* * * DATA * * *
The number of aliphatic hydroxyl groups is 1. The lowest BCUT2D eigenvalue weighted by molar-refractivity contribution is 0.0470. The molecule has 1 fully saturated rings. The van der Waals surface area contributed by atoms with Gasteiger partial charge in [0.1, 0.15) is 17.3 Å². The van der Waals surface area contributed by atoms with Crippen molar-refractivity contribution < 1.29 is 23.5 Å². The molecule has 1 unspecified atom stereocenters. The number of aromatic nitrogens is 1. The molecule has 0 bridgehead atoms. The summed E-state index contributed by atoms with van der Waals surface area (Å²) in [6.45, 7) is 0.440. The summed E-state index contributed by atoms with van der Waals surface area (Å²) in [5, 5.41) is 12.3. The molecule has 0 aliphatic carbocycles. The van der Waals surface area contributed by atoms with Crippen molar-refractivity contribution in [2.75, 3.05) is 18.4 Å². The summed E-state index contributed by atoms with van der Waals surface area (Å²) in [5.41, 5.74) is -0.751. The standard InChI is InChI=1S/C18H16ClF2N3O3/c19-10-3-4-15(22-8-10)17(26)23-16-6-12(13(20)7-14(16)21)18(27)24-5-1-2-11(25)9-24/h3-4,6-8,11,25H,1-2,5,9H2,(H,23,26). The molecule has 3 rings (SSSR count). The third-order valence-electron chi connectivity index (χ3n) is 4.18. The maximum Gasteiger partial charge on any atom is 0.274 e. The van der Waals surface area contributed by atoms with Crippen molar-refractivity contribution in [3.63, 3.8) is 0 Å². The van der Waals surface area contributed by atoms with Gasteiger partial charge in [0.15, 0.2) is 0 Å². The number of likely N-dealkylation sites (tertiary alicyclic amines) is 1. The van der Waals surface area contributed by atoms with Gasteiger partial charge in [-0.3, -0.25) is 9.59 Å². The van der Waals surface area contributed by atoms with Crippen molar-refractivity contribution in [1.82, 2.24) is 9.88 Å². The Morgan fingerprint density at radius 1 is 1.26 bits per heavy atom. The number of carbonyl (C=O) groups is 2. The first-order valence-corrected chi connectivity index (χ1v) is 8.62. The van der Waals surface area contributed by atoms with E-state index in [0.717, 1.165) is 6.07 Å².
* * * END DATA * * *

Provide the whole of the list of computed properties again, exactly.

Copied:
The number of aliphatic hydroxyl groups is 1. The lowest BCUT2D eigenvalue weighted by molar-refractivity contribution is 0.0470. The molecule has 1 fully saturated rings. The van der Waals surface area contributed by atoms with Gasteiger partial charge in [0.1, 0.15) is 17.3 Å². The van der Waals surface area contributed by atoms with Crippen molar-refractivity contribution < 1.29 is 23.5 Å². The molecule has 1 unspecified atom stereocenters. The number of aromatic nitrogens is 1. The molecule has 0 bridgehead atoms. The summed E-state index contributed by atoms with van der Waals surface area (Å²) in [6.45, 7) is 0.440. The summed E-state index contributed by atoms with van der Waals surface area (Å²) in [5, 5.41) is 12.3. The molecule has 0 aliphatic carbocycles. The van der Waals surface area contributed by atoms with Crippen molar-refractivity contribution in [2.75, 3.05) is 18.4 Å². The summed E-state index contributed by atoms with van der Waals surface area (Å²) in [5.41, 5.74) is -0.751. The standard InChI is InChI=1S/C18H16ClF2N3O3/c19-10-3-4-15(22-8-10)17(26)23-16-6-12(13(20)7-14(16)21)18(27)24-5-1-2-11(25)9-24/h3-4,6-8,11,25H,1-2,5,9H2,(H,23,26). The molecule has 3 rings (SSSR count). The third-order valence-electron chi connectivity index (χ3n) is 4.18. The maximum Gasteiger partial charge on any atom is 0.274 e. The van der Waals surface area contributed by atoms with Crippen molar-refractivity contribution in [3.63, 3.8) is 0 Å². The van der Waals surface area contributed by atoms with Gasteiger partial charge in [0.15, 0.2) is 0 Å². The number of likely N-dealkylation sites (tertiary alicyclic amines) is 1. The van der Waals surface area contributed by atoms with Gasteiger partial charge in [-0.3, -0.25) is 9.59 Å². The van der Waals surface area contributed by atoms with Crippen molar-refractivity contribution in [1.82, 2.24) is 9.88 Å². The Morgan fingerprint density at radius 1 is 1.26 bits per heavy atom. The number of carbonyl (C=O) groups is 2. The first-order valence-corrected chi connectivity index (χ1v) is 8.62. The van der Waals surface area contributed by atoms with E-state index in [0.717, 1.165) is 6.07 Å².